Details of Publication 298 for Project A034:

Clemens S & Matthews S. Comparison of a food-frequency questionnaire method and a quantity-frequency method to classify risky alcohol consumption in women. Alcohol & Alcoholism, 2007; 43(2): 223-229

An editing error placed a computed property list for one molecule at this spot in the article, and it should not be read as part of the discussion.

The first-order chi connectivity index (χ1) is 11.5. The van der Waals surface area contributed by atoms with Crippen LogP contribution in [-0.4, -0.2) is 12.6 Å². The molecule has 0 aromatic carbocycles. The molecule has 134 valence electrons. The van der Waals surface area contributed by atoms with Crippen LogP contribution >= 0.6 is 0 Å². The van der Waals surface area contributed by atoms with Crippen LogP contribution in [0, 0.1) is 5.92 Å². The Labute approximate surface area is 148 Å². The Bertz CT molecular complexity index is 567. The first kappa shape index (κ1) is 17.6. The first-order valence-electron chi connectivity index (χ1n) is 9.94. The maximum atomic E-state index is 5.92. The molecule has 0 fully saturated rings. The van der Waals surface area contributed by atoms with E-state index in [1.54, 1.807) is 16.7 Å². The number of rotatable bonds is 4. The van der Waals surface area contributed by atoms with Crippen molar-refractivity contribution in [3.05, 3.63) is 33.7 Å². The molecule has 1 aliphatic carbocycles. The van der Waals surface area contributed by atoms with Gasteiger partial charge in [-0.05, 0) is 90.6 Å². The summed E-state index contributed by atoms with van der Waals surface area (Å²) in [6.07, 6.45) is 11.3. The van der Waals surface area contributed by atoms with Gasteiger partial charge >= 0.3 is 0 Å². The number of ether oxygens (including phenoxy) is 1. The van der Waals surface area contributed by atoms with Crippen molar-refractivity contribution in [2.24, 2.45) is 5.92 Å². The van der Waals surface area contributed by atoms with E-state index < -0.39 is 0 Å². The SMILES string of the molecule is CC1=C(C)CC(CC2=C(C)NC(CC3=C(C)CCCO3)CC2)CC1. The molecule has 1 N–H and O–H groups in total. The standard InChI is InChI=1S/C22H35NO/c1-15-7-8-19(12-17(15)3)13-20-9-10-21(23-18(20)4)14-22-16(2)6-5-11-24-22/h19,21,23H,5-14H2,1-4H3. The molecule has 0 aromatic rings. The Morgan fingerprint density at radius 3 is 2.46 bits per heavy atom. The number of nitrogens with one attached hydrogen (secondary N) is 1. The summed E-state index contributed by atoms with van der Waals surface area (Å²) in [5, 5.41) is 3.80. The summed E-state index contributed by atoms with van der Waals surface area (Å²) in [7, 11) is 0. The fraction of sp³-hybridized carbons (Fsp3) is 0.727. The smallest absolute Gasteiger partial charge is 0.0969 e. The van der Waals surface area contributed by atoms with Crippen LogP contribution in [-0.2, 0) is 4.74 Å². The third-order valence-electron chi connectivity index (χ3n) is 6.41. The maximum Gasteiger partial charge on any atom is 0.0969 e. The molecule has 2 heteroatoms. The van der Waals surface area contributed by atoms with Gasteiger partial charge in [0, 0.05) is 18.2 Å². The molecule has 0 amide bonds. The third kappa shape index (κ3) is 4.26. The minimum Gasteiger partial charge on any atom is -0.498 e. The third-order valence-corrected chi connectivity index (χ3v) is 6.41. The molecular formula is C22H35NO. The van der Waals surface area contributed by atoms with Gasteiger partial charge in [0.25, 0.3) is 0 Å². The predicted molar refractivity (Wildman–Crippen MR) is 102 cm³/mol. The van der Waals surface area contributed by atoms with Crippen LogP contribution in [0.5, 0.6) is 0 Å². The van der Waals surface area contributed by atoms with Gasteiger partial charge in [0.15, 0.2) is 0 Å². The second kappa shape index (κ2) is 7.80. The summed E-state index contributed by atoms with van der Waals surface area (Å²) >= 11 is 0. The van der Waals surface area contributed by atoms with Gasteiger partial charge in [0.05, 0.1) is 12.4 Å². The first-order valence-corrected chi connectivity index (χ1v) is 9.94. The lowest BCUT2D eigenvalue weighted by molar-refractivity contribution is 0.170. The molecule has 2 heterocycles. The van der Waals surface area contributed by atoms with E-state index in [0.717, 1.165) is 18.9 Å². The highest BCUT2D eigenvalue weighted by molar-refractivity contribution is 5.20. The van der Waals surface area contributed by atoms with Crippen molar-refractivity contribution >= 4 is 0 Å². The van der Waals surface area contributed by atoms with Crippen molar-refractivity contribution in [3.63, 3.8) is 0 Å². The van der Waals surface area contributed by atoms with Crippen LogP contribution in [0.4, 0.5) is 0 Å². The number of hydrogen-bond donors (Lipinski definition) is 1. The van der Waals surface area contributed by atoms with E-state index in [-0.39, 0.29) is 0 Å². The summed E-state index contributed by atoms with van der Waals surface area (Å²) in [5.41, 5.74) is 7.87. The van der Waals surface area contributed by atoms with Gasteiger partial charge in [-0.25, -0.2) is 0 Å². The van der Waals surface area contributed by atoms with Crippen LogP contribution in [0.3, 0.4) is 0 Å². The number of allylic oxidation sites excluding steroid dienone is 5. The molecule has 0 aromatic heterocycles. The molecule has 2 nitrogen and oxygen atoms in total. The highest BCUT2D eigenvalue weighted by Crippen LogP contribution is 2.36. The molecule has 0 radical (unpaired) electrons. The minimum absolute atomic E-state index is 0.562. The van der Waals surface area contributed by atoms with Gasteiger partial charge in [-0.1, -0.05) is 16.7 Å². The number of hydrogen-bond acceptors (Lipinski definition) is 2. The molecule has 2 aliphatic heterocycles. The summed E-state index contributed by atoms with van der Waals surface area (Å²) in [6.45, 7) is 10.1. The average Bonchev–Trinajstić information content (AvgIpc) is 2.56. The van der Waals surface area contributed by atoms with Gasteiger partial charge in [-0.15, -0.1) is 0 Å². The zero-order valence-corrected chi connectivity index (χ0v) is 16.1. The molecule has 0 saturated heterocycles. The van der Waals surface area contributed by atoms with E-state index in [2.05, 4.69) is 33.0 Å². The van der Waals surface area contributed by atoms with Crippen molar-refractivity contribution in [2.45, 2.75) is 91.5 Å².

Aims: Population surveys use a variety of methods to collect data on alcohol consumption. Comparability of results across methods is a prime consideration. Different methods have been demonstrated to be robust in terms of ranking individuals’ alcohol use, while results have been mixed regarding comparability in terms of volume of consumption. In Australia, evidence-based guidelines have been developed that identify critical thresholds of consumption that are associated with increased risk of alcoholrelated morbidity. This study investigated whether the identification of individuals consuming alcohol above these thresholds was consistent across two methods used to collect data on consumption. Methods: The Australian Longitudinal Study of Women’s Health (ALSWH) incorporated both a quantity-frequency (QF) method and a food-frequency questionnaire (FFQ) to collect data on alcohol consumption. Comparisons were made between these two methods on the ability to classify women consuming alcohol as risky (between 176 and 350 ml of pure alcohol weekly) and at high risk (greater than 350 ml of pure alcohol weekly) levels.Results: The ranking of individuals was robust across methods. However, concordance in identifying risky/high-risk drinkers varied considerably based on the assumptions underlying the different methods used to calculate drinking volume using the FFQ. Similarly, the sensitivity and specificity of the FFQ methods compared to QF in terms of identifying risky/high-risk consumers were high but variable. Conclusions: This study indicated that the proportion of respondents exceeding consumption thresholds was sensitive to the instrument used to collect data on alcohol intake. Quantifying such differences is important when making comparisons between surveys that use different methodologies.